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History, myths, and victory in Europe

After much speculation that Russian president Vladimir Putin would use the country’s May 9 Victory Day celebration to announce he was escalating his war on Ukraine, Putin’s actual speech was rather subdued. You can be excused if you have trouble sorting out the significance of Victory Day in Russia, along with all the competing claims around who “won” World War II. If you don’t follow European history of the 20th century, it is easy to get confused.

Thankfully, historians can help provide some of the context.

But first, let’s clarify the different dates. The United States and most of the Allies honor V-E Day on May 8, which was the day in 1945 that “jubilant celebrations broke out as news spread of the Nazis’ unconditional surrender in Reims, France, on May 7, 1945.” The Russians celebrate victory over the Nazis on May 9, as Heather Cox Richardson notes, “for by the time the Germans surrendered to the Soviets in Berlin, the different time zones meant it was already May 9 in Moscow.”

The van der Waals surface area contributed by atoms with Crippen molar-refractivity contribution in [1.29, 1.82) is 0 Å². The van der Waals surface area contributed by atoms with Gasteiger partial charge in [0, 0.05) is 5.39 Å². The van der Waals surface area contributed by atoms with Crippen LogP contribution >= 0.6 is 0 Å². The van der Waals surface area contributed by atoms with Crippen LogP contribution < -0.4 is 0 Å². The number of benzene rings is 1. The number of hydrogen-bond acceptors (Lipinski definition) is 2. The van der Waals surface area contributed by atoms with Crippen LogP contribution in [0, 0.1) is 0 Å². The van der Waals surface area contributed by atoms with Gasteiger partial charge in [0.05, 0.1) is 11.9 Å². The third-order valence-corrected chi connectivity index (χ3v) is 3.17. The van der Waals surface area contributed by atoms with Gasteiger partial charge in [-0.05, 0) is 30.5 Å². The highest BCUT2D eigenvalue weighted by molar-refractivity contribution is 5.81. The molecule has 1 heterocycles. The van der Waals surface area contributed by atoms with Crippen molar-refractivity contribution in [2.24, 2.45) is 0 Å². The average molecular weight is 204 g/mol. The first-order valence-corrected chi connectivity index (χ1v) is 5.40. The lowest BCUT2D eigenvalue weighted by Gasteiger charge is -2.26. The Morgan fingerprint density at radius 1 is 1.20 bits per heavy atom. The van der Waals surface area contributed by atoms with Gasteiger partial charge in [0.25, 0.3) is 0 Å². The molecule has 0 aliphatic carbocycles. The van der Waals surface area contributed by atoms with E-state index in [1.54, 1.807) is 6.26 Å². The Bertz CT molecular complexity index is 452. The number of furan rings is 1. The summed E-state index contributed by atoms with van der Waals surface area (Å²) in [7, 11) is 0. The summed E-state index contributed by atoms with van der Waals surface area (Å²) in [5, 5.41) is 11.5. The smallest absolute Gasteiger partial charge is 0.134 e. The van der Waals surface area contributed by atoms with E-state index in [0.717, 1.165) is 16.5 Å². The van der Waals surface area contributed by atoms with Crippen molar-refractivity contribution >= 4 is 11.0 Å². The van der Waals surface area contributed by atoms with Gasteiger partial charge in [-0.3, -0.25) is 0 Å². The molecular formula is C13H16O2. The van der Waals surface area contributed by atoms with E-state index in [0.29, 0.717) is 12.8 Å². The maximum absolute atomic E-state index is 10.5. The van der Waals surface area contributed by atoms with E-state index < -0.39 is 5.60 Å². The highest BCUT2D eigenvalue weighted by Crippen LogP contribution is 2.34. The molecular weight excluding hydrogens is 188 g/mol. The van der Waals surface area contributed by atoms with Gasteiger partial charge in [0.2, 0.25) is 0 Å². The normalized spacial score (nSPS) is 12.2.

Timothy Snyder is one of the smartest historians on 20th century Europe and tyranny. His slim but vital On Tyranny: Twenty Lessons from the Twentieth Century is a must-read at this point in our life as a nation. On May 9th, Snyder used his Thinking About… Substack site to post 9 Theses on Putin’s Fascism for 9 May. In it, Synder distills work he’s done over the past decade to nine key points about how Putin can “carry out obviously fascist policies, such as a genocidal war of destruction in Ukraine, while claiming the mantle of anti-fascism.” Snyder shows how Putin identifies Russia’s invasion of Ukraine with the Soviet victory over Nazi Germany in the Second World War. “The past becomes a way for the aggressor to claim victimhood, as well as the right to commit any crime.”

The entire piece is fascinating and informative, and worth your time. Here are a couple of key excerpts: